The smashed orchid on the sidewalk
has been doctored: beribboned, and dyed.
Its petals are wilting, rimmed with dirt.
This prom night roadkill
kindles memories of itchy zippers and silver eyeshadow.
I used to count the bobby pins in my hair
as I pulled them free at the end of the night.
Every evening gown felt like a costume,
and the cruelty of these rituals lies in their deception,
as they stir the desire to be pretty and in love
in ways that have never been real,
will never be real.
We are taught to believe these fantasies
lies that leave us unprepared
to be so disillusioned by their aftermath.
I remember the cut of the dress
that I wore to my first formal dance,
and the creases it left in my skin
when I woke up in it the next morning.
I felt hollow, like my body was nothing more
than a papier-mâché crust,
just as vulnerable as an orchid corsage
crushed against the ground.
When I was eighteen,
and my roommate wanted to kill herself,
she left a note where she knew I would find it.
It was covered in a mosaic of pills,
far ranging in opacity and hue.
When I returned to the room with help,
the note was gone.
The pills had been dumped into a plastic bowl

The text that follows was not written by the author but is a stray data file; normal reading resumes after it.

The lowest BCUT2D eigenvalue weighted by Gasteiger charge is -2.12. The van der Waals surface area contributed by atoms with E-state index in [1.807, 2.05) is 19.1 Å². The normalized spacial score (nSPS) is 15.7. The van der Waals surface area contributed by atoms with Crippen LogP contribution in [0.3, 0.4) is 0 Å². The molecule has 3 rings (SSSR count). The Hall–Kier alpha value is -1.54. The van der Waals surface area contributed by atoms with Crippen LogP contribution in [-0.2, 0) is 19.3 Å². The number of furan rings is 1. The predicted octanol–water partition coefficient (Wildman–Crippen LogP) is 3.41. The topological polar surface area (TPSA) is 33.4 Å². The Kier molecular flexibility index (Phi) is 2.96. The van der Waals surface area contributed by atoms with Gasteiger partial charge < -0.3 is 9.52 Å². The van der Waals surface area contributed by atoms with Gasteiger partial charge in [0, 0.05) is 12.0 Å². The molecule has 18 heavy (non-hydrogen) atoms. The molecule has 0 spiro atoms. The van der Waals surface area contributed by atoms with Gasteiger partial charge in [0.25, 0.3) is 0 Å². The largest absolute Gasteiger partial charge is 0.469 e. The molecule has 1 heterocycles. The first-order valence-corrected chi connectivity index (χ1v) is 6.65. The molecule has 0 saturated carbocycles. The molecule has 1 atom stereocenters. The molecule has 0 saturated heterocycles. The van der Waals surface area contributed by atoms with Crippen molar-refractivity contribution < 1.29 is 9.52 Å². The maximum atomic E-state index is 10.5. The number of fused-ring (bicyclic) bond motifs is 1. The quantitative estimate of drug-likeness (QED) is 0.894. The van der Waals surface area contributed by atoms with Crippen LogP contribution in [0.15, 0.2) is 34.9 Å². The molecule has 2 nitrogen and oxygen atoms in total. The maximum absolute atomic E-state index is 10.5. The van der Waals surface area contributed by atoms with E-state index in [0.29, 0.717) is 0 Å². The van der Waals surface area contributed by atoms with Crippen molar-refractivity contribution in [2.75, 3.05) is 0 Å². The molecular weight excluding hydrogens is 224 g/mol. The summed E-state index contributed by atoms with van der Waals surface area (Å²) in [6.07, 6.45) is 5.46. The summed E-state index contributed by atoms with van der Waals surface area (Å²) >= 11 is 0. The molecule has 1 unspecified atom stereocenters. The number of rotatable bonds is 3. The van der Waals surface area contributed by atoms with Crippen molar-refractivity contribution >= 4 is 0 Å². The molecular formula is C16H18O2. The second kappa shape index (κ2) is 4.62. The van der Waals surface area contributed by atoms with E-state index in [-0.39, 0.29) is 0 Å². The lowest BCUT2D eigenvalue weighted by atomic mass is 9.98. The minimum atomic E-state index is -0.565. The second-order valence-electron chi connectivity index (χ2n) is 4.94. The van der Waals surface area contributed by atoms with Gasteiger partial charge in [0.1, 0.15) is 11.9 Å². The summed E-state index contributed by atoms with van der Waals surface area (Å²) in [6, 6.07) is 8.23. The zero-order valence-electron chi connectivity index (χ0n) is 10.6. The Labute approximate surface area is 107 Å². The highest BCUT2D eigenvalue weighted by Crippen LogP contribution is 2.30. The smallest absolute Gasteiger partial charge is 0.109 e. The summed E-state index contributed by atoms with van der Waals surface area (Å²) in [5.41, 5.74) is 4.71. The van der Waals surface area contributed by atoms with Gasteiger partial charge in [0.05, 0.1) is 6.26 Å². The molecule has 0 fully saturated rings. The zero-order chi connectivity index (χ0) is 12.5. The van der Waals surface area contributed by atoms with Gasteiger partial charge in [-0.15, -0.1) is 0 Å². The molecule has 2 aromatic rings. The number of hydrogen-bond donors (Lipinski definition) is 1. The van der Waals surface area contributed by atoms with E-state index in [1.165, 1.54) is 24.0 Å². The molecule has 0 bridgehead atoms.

printed with cartoon characters.
Not all cries for help are in languages I can understand.
Later, when she was expelled from school,
I felt the requisite regret for being unable
to translate her disturbances
in a way that might have mattered.
When I think of her now,
I wonder if she’s alive,
and whether she still stacks pills in cereal bowls,
like breakfast rations
for the last day she’ll ever have,
like last resorts
in case she lasts too long.
Tires for Tombstones
on a painting at the Artists’ Hand Gallery
These woods are where
trucks go to die,
a graveyard of rusted chassis in place of monuments,
collected wheels adorned with clots of mud.
There’s a sacredness to the juxtaposition
of industrial steel and rampant weeds,
to the hulking, metal machines,
driven through the trees and left to their slow rot.
No one carts them away.
The roots grow through their open spaces.
It’s almost like they belong here.
Cara Losier Chanoine is a poet, fiction writer, and teacher from New England. She is a four-time competitor in the National Poetry Slam, and her first collection of poems was released by Scars Publications in 2013. She loves books, rats, bad horror movies, and David Bowie.
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